Dr Jenny Taylor of Lapido Media (Centre for Religious Literacy in Journalism) was a keynote speaker at our event. Lapido has just published Religious Literacy ‘the world’s first handbook on religious literacy for professionals’.
Preparing the workshop helped us consider priorities in the area, such as the need to grasp the importance of authority structures, of accountability within a faith, of the legitimacy of public representatives, of understanding nuances of belief within a denomination and how orthodoxy and heterodoxy relate in practice.
Richard Sambrook, Director of the Centre for Journalism, Cardiff University says of the workshop, “Today it is more important than ever to report religion in a well-informed, thoughtful way. Religion has a huge impact on society and understanding it is core to any journalist’s role.”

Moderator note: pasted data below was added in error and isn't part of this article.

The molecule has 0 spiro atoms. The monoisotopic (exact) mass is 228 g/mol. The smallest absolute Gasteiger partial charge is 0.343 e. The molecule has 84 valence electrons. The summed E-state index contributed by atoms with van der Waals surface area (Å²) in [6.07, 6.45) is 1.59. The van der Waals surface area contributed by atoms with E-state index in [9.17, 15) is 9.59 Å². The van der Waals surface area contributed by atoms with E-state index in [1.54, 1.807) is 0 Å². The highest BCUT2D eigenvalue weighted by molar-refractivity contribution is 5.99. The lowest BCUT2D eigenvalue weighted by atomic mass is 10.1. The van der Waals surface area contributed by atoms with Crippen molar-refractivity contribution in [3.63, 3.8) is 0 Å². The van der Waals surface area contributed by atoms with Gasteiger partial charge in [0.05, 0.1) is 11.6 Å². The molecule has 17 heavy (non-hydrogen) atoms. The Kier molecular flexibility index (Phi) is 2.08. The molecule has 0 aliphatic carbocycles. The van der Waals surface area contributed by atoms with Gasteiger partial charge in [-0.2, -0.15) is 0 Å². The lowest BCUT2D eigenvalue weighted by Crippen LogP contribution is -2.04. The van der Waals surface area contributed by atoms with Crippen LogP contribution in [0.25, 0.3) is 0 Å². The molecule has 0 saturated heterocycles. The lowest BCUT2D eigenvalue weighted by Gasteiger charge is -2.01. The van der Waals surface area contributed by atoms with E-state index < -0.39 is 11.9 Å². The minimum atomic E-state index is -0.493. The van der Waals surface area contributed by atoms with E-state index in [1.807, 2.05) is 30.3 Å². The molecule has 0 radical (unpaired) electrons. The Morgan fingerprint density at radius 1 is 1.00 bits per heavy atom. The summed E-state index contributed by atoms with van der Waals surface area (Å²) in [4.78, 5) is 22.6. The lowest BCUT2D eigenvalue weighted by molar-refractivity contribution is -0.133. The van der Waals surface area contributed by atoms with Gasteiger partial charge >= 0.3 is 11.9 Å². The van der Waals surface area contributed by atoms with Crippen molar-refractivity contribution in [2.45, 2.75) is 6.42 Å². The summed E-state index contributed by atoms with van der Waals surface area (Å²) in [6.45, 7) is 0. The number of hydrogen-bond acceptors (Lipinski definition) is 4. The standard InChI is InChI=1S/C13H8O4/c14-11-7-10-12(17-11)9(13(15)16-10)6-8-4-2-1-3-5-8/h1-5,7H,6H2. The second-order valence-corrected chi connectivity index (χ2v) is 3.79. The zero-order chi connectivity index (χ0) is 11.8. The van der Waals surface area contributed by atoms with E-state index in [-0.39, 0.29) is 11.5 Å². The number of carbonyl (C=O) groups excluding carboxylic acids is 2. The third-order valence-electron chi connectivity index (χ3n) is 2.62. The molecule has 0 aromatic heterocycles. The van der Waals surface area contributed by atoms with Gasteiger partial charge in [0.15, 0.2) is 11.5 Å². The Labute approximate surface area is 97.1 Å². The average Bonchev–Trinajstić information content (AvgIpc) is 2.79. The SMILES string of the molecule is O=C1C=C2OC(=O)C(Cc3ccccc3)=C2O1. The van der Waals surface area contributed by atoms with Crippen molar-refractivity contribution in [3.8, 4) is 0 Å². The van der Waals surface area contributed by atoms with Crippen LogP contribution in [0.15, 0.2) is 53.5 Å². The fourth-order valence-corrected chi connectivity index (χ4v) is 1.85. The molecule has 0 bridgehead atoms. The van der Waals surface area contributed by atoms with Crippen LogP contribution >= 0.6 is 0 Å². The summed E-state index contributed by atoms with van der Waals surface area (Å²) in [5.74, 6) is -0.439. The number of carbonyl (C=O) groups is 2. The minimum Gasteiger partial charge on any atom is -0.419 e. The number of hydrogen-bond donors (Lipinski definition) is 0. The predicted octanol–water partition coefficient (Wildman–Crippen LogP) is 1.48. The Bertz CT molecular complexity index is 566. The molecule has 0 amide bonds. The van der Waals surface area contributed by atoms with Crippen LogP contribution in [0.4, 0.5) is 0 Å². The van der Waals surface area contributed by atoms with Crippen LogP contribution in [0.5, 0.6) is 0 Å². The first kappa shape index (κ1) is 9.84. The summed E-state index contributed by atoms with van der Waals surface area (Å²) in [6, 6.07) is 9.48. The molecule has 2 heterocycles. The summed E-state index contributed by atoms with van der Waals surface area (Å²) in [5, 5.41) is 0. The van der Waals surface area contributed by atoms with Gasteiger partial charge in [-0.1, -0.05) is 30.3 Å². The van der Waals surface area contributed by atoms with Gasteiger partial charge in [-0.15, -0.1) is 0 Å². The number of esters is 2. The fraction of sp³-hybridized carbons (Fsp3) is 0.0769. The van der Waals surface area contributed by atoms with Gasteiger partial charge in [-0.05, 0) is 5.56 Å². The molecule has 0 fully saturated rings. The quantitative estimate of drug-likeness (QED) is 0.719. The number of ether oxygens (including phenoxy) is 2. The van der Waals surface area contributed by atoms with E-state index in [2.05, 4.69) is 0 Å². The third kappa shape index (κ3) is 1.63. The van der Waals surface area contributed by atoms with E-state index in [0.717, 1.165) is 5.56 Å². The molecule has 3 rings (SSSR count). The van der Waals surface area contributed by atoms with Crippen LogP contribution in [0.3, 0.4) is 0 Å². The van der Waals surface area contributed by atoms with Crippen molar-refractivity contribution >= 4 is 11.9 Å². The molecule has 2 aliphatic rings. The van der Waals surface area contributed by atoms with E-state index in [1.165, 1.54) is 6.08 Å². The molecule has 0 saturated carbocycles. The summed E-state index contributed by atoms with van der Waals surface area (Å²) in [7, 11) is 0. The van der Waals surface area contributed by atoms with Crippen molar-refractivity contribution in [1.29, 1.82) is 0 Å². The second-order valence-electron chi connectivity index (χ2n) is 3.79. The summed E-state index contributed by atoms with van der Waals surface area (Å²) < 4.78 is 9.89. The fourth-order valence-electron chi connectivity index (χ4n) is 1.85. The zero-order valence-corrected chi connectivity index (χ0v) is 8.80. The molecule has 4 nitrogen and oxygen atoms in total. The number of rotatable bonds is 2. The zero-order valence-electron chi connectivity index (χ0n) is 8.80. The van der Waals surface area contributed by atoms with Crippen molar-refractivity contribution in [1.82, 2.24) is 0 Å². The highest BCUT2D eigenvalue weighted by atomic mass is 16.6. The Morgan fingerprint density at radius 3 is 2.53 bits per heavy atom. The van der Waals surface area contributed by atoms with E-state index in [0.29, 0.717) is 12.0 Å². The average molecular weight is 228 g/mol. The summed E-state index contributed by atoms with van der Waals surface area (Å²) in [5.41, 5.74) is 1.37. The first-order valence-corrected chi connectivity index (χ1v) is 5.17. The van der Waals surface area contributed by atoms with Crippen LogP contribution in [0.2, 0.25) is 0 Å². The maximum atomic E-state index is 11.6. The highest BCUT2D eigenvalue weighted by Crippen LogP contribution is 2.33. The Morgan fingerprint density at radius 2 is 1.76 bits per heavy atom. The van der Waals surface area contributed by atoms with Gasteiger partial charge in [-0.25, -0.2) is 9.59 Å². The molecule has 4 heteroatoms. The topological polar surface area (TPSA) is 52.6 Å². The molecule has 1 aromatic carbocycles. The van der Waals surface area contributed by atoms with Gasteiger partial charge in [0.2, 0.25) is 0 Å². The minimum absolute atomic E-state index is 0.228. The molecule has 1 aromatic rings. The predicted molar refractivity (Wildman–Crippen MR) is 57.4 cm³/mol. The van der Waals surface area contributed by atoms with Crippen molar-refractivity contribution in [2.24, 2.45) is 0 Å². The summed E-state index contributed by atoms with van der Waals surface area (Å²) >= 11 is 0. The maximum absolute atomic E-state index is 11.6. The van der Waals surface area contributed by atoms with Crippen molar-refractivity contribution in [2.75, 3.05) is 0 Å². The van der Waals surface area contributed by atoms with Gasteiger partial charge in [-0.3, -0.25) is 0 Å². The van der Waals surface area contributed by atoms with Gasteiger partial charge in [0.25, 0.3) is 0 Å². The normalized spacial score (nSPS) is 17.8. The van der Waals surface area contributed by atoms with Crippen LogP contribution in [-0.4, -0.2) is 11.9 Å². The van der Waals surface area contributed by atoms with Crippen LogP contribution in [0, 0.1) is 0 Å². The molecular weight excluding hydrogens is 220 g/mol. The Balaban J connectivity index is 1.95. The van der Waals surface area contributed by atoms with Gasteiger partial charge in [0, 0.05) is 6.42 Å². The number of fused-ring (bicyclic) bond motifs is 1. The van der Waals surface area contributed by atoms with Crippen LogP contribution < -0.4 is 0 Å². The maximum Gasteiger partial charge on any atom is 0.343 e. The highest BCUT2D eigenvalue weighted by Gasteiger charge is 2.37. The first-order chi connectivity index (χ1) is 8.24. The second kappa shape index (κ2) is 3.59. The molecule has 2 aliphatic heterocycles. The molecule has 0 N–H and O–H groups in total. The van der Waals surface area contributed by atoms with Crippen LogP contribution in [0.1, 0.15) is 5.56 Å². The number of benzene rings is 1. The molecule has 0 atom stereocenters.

The workshop showed there is an appetite for more in this field. Within 24 hours of it BBC Wales had invited Innes Bowen back for further input. About 50 journalists attended a session with her in December.
In partnership with NUJ training Wales, Emma Meese and Matthew Abbott of JOMEC’s Centre for Community Journalism will be offering training to faith/belief group media reps on how the newsroom operates and how they can engage with the media and their own constituencies via effective use of social media.
Journalists will be invited along to engage in a type of ‘speed networking’ with the faith groups giving them an opportunity to find out more and make lasting contacts. The date will be set early in the New Year.
Despite the prominence of religion in the event’s title, the true scope of this work is belief more widely, hence the hashtag #ReportingBelief16, because belief is not restricted to religious faith. Humanism and other ideologies require attention in the training of journalists.
The journalist’s self-awareness is crucial too.
In Wales we have taken a first step into a complex field, one that is ripe for development. There is much to be done.